I have read several studies that have found that spaying a female before her first heat greatly lessens her chances of getting breast cancer. I have found that to be true in my own dogs.
     
  7. Weehopper

    Weehopper Chillin' With My Peeps

    768
    67
    111
    Feb 26, 2015
    Take her so see a Vet.
     
  8. Chickerdoodle13

    Chickerdoodle13 The truth is out there...

    6,802
    298
    331
    Mar 5, 2007
    New Jersey

    This is absolutely true and there is generous research to support it. The benefit of spay for prevention of mammary cancer (which can be a huge deal in female dogs) decreases significantly with each estrus, and I believe by the second estrus, there is little to no benefit because the mammary tissue has already developed.

    It's a hot topic for sure, but I am a fan of early spay and neuter for most pets, especially those owned by the average US owner. There is some evidence cropping up now that early spay can cause aggression and fear tendencies in females, but I'm not sure I think the risk of that outweighs the risk of other diseases.

    I've also read some papers that show there is much less benefit to keeping males intact until they fully mature than we originally thought. Not to mention, the benefit of preventing disease (prostate disease, anal sac disease, etc) still is pretty significant when compared to the risks of sterilizing early.

    It's also a lot easier to physically spay/neuter a pediatric animal, which means fewer physical complications from surgery. I will say that spaying a large female that has gone through estrus or has had a pregnancy is not a task for the feint of heart!

    To each their own though. I'm certainly not going to argue with an owner if they still want to keep their dog intact after I have presented the benefits of early spay/neuter, and I think most responsible breeders (as opposed to the average pet owner, myself included) probably have more experience preventing unwanted pregnancies. I do think it's important to read the literature though, so people can at least make educated decisions.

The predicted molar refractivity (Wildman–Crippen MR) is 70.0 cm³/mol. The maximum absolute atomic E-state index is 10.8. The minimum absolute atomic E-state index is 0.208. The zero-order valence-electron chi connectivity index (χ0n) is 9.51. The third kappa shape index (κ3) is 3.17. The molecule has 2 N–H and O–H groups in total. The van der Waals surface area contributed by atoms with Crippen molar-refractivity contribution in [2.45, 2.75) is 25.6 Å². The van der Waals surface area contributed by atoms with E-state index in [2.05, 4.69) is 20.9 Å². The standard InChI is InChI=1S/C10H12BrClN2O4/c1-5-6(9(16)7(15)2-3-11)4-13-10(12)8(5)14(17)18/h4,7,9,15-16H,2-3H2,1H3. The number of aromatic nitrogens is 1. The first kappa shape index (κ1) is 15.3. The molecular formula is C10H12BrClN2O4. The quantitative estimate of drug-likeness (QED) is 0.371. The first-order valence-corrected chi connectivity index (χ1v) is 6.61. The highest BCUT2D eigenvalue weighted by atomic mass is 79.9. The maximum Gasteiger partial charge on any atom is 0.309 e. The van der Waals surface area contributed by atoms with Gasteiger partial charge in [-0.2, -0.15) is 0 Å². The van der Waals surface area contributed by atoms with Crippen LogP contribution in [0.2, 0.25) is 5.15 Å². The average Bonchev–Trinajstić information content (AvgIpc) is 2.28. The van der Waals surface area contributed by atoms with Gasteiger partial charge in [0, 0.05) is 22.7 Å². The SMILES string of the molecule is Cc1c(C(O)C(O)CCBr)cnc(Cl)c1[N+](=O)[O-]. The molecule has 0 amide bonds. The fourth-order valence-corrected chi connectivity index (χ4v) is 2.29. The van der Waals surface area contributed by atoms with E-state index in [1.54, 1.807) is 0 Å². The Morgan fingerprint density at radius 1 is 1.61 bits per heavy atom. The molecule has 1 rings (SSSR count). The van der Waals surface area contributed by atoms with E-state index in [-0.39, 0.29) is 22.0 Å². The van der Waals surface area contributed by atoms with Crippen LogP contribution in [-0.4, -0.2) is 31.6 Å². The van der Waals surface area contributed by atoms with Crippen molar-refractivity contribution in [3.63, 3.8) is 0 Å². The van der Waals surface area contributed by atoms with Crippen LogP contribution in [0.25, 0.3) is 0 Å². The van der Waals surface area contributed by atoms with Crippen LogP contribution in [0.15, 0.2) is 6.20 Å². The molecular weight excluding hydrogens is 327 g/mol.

(If I remember, I'll try to find some of the papers I like. You'll have to forgive me though, because I just started winter break and my mind is a bit like mush atm)
     
    Last edited: Dec 19, 2015
  9. Chickerdoodle13

    Chickerdoodle13 The truth is out there...

    6,802
    298
    331
    Mar 5, 2007
    New Jersey
    To address the food issue, the one poster is somewhat correct in that intact males and females technically have a higher kcal requirement than an altered animal at the same activity level, however, the coefficient is not terrible different. In reality, I'm not sure it makes a ton of difference if the pet is at a decent weight (and probably most people don't recognize the difference in kcal requirement unless the dog is overweight and must be put on a weight maintenance/loss program)

    Here's a source that explains what I am talking about pretty clearly. It's a rough estimate and can change based on the individual dog, but it's a good starting point. I used it to calculate the amount of food I should feed my dog when I adopted her last year because I had never owned a dog on my own and frankly had no idea how much to feed her! It worked well for us.

    http://vet.osu.edu/vmc/companion/our-services/nutrition-support-service/basic-calorie-calculator
     
    Last edited: Dec 19, 2015
  10. Chickerdoodle13

    Chickerdoodle13 The truth is out there...

    6,802
    298
    331
    Mar 5, 2007
    New Jersey

    This is not true. A dog that does not get pregnant during estrus goes through about a two month or so diestrus (increased progesterone levels similar to pregnancy) and then a period of anestrus before the next estrus. However, dogs should not go into false pregnancy after every estrus cycle.
     

BackYard Chickens is proudly sponsored by